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WWI ship's log shows it dumped munitions off Surf City

 
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BerichtGeplaatst: 20 Sep 2008 6:08    Onderwerp: WWI ship's log shows it dumped munitions off Surf City Reageer met quote

WWI ship's log shows it dumped munitions off Surf City


By DONNA WEAVER Staff Writer, 609-978-2015
Published: Sunday, September 07, 2008

The log of a World War I-era military ship chronicles how it dumped weapons off the shores of the East Coast - including off Surf City, where munitions were found in 2007.

In February 1919, the USS Elinor traveled the coast from Baltimore to New York, dumping leftover weapons as it moved toward its final destination of Brooklyn, N.Y.

According to a 2007 Congressional Research Service report, the U.S. military dumped weapons in the ocean from the end of World War I through 1970. The Elinor was one ship of many that dumped off the coast during an almost 50-year-period.

The U.S. Army Corps of Engineers says that of the more than 1,100 munitions discovered on the beaches in Surf City following a beach-replenishment project, none was a chemical weapon.


But the locations of many of the sites where the U.S. Army dumped chemical agents are unknown, according to the 2007 report for Congress. The report was prepared by David M. Bearden, an analyst in the Environmental Policy Resources, Science and Industry Division with the Congressional Research Service.

Bearden wrote that attempts to locate most of the dump sites would be difficult at best, if not impossible in some cases. One of the biggest obstacles is the possibility that ocean currents may have moved the weapons, according to Bearden.

The Army Corps has said it conducted a scan in its borrow site before pumping sand onto the beaches in late 2006, but failed to discover the munitions, fuzes and boosters that ended up being pumped ashore in Surf City. Keith Watson, manager of the Surf City project, says the Army Corps will use the same borrow site for the rest of the project on Long Beach Island, but with a smaller dredge screen.

"That's the approved borrow site. If we didn't use it, we would have to go out and research a new area," Watson said. "And there's no guarantee that other areas don't have munitions."

Richard Albright, author of "Cleanup of Chemical and Explosive Munitions," said a smaller screen would work for catching shells, but the fuzes usually are pretty small.

"It seems to me if you put a grate on that is small enough to catch a fuze with a booster attached, they're going to catch a lot of seashells, too, and that's going to clog up quickly," Albright said.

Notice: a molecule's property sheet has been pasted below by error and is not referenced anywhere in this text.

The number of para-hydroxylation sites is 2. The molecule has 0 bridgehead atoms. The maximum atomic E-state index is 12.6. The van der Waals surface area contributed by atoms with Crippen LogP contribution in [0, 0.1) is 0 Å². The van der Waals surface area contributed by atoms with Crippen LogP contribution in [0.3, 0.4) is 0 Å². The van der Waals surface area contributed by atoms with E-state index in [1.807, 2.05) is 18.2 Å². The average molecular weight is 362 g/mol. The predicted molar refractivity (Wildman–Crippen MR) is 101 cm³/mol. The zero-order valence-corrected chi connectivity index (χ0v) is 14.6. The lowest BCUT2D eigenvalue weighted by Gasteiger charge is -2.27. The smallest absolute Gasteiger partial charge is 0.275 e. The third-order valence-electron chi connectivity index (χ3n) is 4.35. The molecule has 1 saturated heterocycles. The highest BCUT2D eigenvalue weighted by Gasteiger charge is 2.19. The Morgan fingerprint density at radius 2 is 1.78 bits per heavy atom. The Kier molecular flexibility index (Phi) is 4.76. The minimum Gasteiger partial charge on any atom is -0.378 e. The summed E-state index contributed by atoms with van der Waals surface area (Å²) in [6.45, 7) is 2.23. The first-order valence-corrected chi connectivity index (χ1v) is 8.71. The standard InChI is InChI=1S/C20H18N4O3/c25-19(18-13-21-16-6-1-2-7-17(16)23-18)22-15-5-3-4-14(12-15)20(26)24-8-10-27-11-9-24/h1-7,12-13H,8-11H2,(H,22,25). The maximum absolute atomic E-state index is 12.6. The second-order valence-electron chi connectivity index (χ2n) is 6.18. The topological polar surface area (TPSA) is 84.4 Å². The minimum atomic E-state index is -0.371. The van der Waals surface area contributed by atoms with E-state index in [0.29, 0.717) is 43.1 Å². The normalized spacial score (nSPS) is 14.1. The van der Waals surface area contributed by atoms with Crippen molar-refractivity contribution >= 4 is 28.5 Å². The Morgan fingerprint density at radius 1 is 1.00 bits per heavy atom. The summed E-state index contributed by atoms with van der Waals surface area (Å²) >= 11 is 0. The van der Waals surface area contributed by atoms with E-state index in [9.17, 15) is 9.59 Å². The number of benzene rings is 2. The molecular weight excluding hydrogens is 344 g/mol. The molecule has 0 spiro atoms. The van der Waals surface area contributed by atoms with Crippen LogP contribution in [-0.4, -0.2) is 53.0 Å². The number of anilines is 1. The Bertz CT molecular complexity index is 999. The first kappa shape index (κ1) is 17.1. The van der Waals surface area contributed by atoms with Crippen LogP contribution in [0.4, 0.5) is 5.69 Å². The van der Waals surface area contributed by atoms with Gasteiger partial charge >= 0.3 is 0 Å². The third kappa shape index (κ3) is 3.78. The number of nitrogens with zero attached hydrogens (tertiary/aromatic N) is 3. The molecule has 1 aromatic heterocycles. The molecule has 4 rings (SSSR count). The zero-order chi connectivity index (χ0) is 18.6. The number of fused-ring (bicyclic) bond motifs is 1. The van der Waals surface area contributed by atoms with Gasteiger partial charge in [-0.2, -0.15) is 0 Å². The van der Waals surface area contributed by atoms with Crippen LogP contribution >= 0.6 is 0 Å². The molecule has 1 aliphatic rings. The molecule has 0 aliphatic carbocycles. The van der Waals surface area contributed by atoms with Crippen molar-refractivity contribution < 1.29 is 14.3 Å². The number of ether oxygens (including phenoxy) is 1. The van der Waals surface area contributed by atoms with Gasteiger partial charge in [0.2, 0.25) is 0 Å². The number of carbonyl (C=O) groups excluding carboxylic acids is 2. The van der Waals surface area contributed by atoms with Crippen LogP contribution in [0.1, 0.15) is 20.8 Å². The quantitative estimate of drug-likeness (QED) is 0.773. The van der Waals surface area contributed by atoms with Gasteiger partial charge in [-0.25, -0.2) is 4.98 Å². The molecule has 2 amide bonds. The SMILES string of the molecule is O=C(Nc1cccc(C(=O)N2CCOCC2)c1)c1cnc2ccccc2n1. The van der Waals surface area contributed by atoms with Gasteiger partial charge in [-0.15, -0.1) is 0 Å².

He would not say the items pumped onto Surf City's beaches were from the USS Elinor, but said they either were dumped very close to the shore or washed in from another dump site.

The borrow site from which sand was pumped onto the beaches is located 2 miles off the shores of Surf City.

"Where?" Albright said when asked if the corps should choose another borrow site. "That stuff is out there everywhere. If I knew of another place, I would tell them."

Albright, a former Army officer, is an expert in weapons of mass destruction, an attorney and holds a master's degree in environmental health and a doctorate in environmental science.

Speaking by phone from his home in Grasonville, Md., Albright talked about the chemical weapons - such as mustard gas and liquid, phosgene and other gases - that were dumped all along the East Coast on the final voyage of the USS Elinor. Albright provided a copy of the ship's log to The Press.

The ship carried trucks, ammunition and general cargo for the Army.

According to the ship's log, on Feb. 11, 1919, heavy dumping began off the coast of Surf City, latitude 39.66 North, longitude 74.17 West. Dumping started at latitude 36.49 North and longitude 74.42 West.

"That's about 200 miles, but off the coast of Surf City," Beach Haven boat captain Robert Yates said.

Yates said he has come across many wrecks and items that have been dumped off the coast of LBI.

"It's clear how much was on that ship because if you look at the log the ship was loaded for two weeks," Albright said. "That's a lot of dumping off the New Jersey coast."

Drums of phosphorous, mustard gas and phosphine gas, and mustard shells and 75 mm shells were dumped off the Elinor, according to the log.

The crew was instructed to travel 15 miles offshore to begin dumping the shells and further out for drums, Albright said.

"They went further out and dumped the drums first because they were the most dangerous," Albright said.

Just after 5 p.m., on Feb. 11, 1919, the log states the crew began dumping shells off the ship in about 100 feet of water 42 miles off the coast. At 9 p.m., the crew began unloading phosgene tanks and dumping them.

"Some drums floated, they called those floaters, and they had to have a sharpshooter shoot the drums to sink them," he said.

But they missed one phosgene tank due to the darkness and speed of the ship, the log states.

According to Albright, phosgene can severely damage the lungs. The colorless gas was a chemical weapon during World War I, he said.

Albright said he thinks the Elinor could have been traveling right along the shore when dumping shells.

"They were dumping 15 miles out in only 100 feet of water. Can some of those things wash in? Sure, when you get storm action, shells can work toward the surface. They were zigzagging up the coast," Albright said.

E-mail Donna Weaver:

DWeaver@pressofac.com

© http://www.pressofatlanticcity.com/183/story/250713.html
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